An “proof-of-concept topology” might place the components of each domain on a separate server.
For example, the PLM domain might be deployed to a 32G 4-Core 64-bit x86 workstation with 100G disks running RedHat or CentOS Linux. Both Windchill and its Oracle database would be colocated on this server. Then, a second 32G 4-Core 64-bit x86 workstation with 100G disks running Ubuntu Linux would host the ALM Jazz suite of JTS, CCM, RM, GC, DM, QM, LQE, LDX, RELM, and JRS. A third 32G 4-Core 64-bit x86 workstation with 200G disks running Ubuntu might host Jazz’s DB2 database for all the Jazz applications. Finally, a 24G 2-Core 64-bit x86 Windows or Linux server might run Tomcat to host the RLIA Adapter capability.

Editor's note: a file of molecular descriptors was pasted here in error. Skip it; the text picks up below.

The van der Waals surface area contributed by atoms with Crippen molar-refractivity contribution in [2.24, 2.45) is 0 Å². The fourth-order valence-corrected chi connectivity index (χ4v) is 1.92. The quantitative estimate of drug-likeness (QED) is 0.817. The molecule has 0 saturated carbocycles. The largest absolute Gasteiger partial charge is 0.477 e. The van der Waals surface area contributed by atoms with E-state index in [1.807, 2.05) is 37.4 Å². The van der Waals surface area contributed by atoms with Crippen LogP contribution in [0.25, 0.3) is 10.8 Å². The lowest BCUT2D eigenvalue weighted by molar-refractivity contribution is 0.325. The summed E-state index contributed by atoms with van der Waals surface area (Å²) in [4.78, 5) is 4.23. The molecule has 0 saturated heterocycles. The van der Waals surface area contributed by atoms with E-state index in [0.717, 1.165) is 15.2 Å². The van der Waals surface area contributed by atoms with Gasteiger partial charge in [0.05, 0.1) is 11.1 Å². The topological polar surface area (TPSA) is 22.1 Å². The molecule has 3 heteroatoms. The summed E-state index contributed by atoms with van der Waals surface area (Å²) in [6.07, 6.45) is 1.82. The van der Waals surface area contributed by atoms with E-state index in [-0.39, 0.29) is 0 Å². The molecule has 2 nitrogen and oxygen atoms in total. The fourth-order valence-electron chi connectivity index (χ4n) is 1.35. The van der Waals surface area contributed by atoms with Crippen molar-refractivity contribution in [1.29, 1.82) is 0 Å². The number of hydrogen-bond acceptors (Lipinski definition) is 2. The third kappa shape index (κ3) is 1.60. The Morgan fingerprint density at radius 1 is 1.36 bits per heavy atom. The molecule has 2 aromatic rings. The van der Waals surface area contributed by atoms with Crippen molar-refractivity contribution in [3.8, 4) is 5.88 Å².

Such a deployment of 4 servers could use virtualization and be acquired at a cost of $1000-$2000 per month (in 2018 currency).
With this moderate-cost topology, a small team (e.g. 5 to 25 users) should be able to prove the concepts of an ALM / PLM integration and experience some of the User Interface / User Experience for simulated business workflow with practical, representative content in each of the repositories.
Capabilities that must be offered by each of the chosen application servers (for Jazz, Windchill, and the Adapter) are stated in Web/Application Servers' Required Capabilities. Briefly, the chosen web application server has to be running JDK 8 and has to offer modern security features. Review the requirements for the exact capabilities needed.